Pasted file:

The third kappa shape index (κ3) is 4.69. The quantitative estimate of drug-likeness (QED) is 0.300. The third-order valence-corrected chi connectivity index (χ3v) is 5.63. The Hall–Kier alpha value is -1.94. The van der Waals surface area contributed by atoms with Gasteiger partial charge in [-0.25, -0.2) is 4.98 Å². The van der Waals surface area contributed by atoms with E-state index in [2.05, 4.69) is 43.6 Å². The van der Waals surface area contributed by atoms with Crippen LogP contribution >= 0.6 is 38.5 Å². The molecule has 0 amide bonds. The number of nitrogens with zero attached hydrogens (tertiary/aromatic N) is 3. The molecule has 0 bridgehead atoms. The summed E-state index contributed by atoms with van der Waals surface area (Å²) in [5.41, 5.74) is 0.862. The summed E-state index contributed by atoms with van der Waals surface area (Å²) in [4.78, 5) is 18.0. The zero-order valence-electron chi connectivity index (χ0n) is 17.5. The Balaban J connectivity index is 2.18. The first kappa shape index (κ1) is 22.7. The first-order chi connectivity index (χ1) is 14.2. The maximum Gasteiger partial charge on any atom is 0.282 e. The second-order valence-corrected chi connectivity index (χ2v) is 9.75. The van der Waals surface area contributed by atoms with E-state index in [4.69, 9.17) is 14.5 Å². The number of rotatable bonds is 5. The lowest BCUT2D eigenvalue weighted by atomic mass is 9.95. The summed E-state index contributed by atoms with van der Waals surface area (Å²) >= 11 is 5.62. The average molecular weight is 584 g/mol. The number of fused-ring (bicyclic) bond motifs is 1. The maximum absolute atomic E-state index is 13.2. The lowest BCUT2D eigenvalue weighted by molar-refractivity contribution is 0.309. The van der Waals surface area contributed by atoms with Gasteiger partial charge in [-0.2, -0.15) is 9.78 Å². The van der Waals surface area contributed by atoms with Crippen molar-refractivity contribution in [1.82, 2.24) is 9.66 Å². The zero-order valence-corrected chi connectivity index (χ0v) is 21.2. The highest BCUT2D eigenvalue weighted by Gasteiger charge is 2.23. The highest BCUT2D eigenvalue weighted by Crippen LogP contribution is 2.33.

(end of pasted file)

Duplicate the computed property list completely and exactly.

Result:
The third kappa shape index (κ3) is 4.69. The quantitative estimate of drug-likeness (QED) is 0.300. The third-order valence-corrected chi connectivity index (χ3v) is 5.63. The Hall–Kier alpha value is -1.94. The van der Waals surface area contributed by atoms with Gasteiger partial charge in [-0.25, -0.2) is 4.98 Å². The van der Waals surface area contributed by atoms with E-state index in [2.05, 4.69) is 43.6 Å². The van der Waals surface area contributed by atoms with Crippen LogP contribution >= 0.6 is 38.5 Å². The molecule has 0 amide bonds. The number of nitrogens with zero attached hydrogens (tertiary/aromatic N) is 3. The molecule has 0 bridgehead atoms. The summed E-state index contributed by atoms with van der Waals surface area (Å²) in [5.41, 5.74) is 0.862. The summed E-state index contributed by atoms with van der Waals surface area (Å²) in [4.78, 5) is 18.0. The zero-order valence-electron chi connectivity index (χ0n) is 17.5. The Balaban J connectivity index is 2.18. The first kappa shape index (κ1) is 22.7. The first-order chi connectivity index (χ1) is 14.2. The maximum Gasteiger partial charge on any atom is 0.282 e. The second-order valence-corrected chi connectivity index (χ2v) is 9.75. The van der Waals surface area contributed by atoms with E-state index in [4.69, 9.17) is 14.5 Å². The number of rotatable bonds is 5. The lowest BCUT2D eigenvalue weighted by atomic mass is 9.95. The summed E-state index contributed by atoms with van der Waals surface area (Å²) >= 11 is 5.62. The average molecular weight is 584 g/mol. The number of fused-ring (bicyclic) bond motifs is 1. The maximum absolute atomic E-state index is 13.2. The lowest BCUT2D eigenvalue weighted by molar-refractivity contribution is 0.309. The van der Waals surface area contributed by atoms with Gasteiger partial charge in [-0.2, -0.15) is 9.78 Å². The van der Waals surface area contributed by atoms with Crippen molar-refractivity contribution in [1.82, 2.24) is 9.66 Å². The zero-order valence-corrected chi connectivity index (χ0v) is 21.2. The highest BCUT2D eigenvalue weighted by Gasteiger charge is 2.23. The highest BCUT2D eigenvalue weighted by Crippen LogP contribution is 2.33.